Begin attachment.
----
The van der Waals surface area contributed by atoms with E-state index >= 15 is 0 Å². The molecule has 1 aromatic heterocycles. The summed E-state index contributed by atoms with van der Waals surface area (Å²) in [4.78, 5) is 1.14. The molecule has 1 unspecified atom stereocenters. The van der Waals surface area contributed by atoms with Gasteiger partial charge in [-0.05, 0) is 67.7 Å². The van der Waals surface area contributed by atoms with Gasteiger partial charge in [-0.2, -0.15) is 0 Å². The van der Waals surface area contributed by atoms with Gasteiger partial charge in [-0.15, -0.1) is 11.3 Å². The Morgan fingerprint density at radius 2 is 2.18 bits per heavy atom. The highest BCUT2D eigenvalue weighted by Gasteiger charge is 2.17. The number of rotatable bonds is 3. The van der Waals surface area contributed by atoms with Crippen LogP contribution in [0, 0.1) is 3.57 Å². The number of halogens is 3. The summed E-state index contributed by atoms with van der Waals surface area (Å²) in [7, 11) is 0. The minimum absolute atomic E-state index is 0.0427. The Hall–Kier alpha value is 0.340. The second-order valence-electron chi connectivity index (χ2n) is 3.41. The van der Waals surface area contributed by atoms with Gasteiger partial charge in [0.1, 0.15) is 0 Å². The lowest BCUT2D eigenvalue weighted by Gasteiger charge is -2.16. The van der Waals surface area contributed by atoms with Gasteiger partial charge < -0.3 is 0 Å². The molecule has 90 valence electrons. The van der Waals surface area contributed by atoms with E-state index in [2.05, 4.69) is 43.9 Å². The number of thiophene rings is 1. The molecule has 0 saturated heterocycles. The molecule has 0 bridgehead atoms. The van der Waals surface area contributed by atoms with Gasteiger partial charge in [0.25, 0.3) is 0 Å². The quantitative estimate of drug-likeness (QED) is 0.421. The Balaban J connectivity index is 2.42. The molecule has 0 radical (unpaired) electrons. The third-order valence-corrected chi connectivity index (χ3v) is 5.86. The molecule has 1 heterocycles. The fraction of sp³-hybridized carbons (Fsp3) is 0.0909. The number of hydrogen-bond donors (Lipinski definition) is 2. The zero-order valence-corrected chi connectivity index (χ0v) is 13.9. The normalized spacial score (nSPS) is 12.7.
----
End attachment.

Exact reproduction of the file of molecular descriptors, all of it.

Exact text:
The van der Waals surface area contributed by atoms with E-state index >= 15 is 0 Å². The molecule has 1 aromatic heterocycles. The summed E-state index contributed by atoms with van der Waals surface area (Å²) in [4.78, 5) is 1.14. The molecule has 1 unspecified atom stereocenters. The van der Waals surface area contributed by atoms with Gasteiger partial charge in [-0.05, 0) is 67.7 Å². The van der Waals surface area contributed by atoms with Gasteiger partial charge in [-0.2, -0.15) is 0 Å². The van der Waals surface area contributed by atoms with Gasteiger partial charge in [-0.15, -0.1) is 11.3 Å². The Morgan fingerprint density at radius 2 is 2.18 bits per heavy atom. The highest BCUT2D eigenvalue weighted by Gasteiger charge is 2.17. The number of rotatable bonds is 3. The van der Waals surface area contributed by atoms with Crippen LogP contribution in [0, 0.1) is 3.57 Å². The number of halogens is 3. The summed E-state index contributed by atoms with van der Waals surface area (Å²) in [7, 11) is 0. The minimum absolute atomic E-state index is 0.0427. The Hall–Kier alpha value is 0.340. The second-order valence-electron chi connectivity index (χ2n) is 3.41. The van der Waals surface area contributed by atoms with Gasteiger partial charge in [0.1, 0.15) is 0 Å². The lowest BCUT2D eigenvalue weighted by Gasteiger charge is -2.16. The van der Waals surface area contributed by atoms with Gasteiger partial charge < -0.3 is 0 Å². The molecule has 90 valence electrons. The van der Waals surface area contributed by atoms with E-state index in [2.05, 4.69) is 43.9 Å². The number of thiophene rings is 1. The molecule has 0 saturated heterocycles. The molecule has 0 bridgehead atoms. The van der Waals surface area contributed by atoms with Gasteiger partial charge in [0.25, 0.3) is 0 Å². The quantitative estimate of drug-likeness (QED) is 0.421. The Balaban J connectivity index is 2.42. The molecule has 0 radical (unpaired) electrons. The third-order valence-corrected chi connectivity index (χ3v) is 5.86. The molecule has 1 heterocycles. The fraction of sp³-hybridized carbons (Fsp3) is 0.0909. The number of hydrogen-bond donors (Lipinski definition) is 2. The zero-order valence-corrected chi connectivity index (χ0v) is 13.9. The normalized spacial score (nSPS) is 12.7.